Following a somewhat productive week with work, it was time to head back down south. Despite this being a work trip, I was still able to see a few of the delights of Glasgow.
I made my way from my work place to the airport via the subway, and then on to the airport bus.
Upon arrival, the airport wasn’t overly busy, as is the norm these days. Therefore security was cleared in only a few minutes.
Once I was airside, I walked the terminals, seeing what was going on outside. Not too much as it turned out. Inside or out.
Therefore I made my way down to the EasyJet pier and waited. According to the Flighty app, I was due to fly back down south on G-EZRZ, a change from the planned A320neo. Although EasyJet don’t make the aircraft type public, you can decipher what you’ll be on by the seat map. Sure enough, G-EZRZ was parked up alongside the terminal, with not too much going on around it.
I waited at the gate until boarding began. Again, in more or less isolation.
Glasgow – London Gatwick
Airbus A320 G-EZRZ
Boarding was a leisurely affair. There were a couple of pre boarders, before a general all aboard was given. And not even over the tannoy either. The gate agent simply shouted for the few people in the gate area to come forward.
I had suspected that this would be a very empty flight, however it turned out that there was hardly anyone in the gate area when boarding was announced. This was certainly very different from they typical boarding experience of a BA flight in the summer of 2019!
I made my way to the mid point of the plane, where my seat was located. Luckily, my manager had selected me window seats on both sectors. Although at just £1 per sector to select a seat on these flights, I could have easily stumped up had I not got what I wanted!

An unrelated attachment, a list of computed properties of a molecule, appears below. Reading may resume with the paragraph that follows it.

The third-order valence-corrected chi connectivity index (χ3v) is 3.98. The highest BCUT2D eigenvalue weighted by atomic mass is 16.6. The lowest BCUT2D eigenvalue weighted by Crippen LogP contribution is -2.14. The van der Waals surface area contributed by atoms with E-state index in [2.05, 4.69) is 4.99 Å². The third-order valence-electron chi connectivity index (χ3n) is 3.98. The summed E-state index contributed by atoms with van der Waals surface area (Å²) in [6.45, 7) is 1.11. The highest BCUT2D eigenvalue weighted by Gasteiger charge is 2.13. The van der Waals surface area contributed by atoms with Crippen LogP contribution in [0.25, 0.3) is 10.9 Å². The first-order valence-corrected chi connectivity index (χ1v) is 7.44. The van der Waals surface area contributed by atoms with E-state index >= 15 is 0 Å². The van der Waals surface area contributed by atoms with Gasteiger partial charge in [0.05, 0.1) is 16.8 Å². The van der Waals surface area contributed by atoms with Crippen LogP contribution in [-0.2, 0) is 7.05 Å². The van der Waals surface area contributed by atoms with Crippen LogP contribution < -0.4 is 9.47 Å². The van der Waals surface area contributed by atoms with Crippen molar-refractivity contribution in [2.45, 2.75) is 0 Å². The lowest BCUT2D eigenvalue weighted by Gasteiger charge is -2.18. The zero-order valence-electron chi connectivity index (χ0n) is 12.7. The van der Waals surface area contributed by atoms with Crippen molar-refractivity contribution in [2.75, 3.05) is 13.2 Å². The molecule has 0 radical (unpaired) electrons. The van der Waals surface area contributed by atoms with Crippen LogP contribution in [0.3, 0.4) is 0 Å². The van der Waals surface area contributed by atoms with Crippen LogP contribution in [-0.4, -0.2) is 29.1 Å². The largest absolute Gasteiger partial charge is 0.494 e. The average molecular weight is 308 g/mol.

It was reasonably busy, but far from full once the boarding complete call was given. I’d estimate around a 60% load factor.
I initially had the row to myself, but once everyone had settled, the crew put someone in the aisle seat. Oh well, it could have been worse…
The doors were closed more than 10 minutes ahead of schedule. The captain announced a flying time of 1h10 minutes. Despite being ready to go early enough, we didn’t actually push back until just a few minutes before schedule. We made a damp taxi over to the runway before heading into some gloomy looking skies.
Due to the weather around, the crew weren’t released for service for a good 10-15 minutes after departure. I ordered much the same as on the flight up – tea and biscuits, for the price of £4.
Descent started, and it seemed like we were dipping down through the clouds for a very long time. The views on the way down were great however.
On short finals, there was a very assertive PA. Basically telling someone to sit down as we would be landing in a matter of seconds. There did seem to be a far more eclectic mix of people on this flight, compared to British Airways. There were (what appeared to be) a number of business travellers – I reached this conclusion due to their attire. At the other end of the scale, there were quite a few novice travellers too. As evident by the fact someone jumped up moments before landing.
Touchdown came into a very quiet Gatwick, and after a brief journey over to the North Terminal, we pulled up around 25 minutes ahead of schedule.
Due to this being a domestic arrival, there were no formalities to complete. Simply following the signs for the exit.
Another good enough flight with EasyJet. As I likely mentioned in the previous part to this trip, if you don’t have any status with British Airways, then you likely won’t see too much difference between the two airlines.
Although if departing from Glasgow, even if you do have status with BA, there likely won’t be any difference. The British Airways lounge is currently closed, as it has been since March 2020. Fast Track security was also shuttered.
So what do you get on British Airways, even with status, when departing Glasgow? Well, in my case, nothing. If I was paying for the flight, I’d have to pay to select a seat on EasyJet. However, my company sorted this, so I wouldn’t have even got this benefit on BA.
The one and only benefit of British Airways over Easyjet is a personal one. Heathrow is nearer to me than Gatwick. But even then, it only added around 25 minutes to my journey home. Which was made up by the flight arriving early anyway.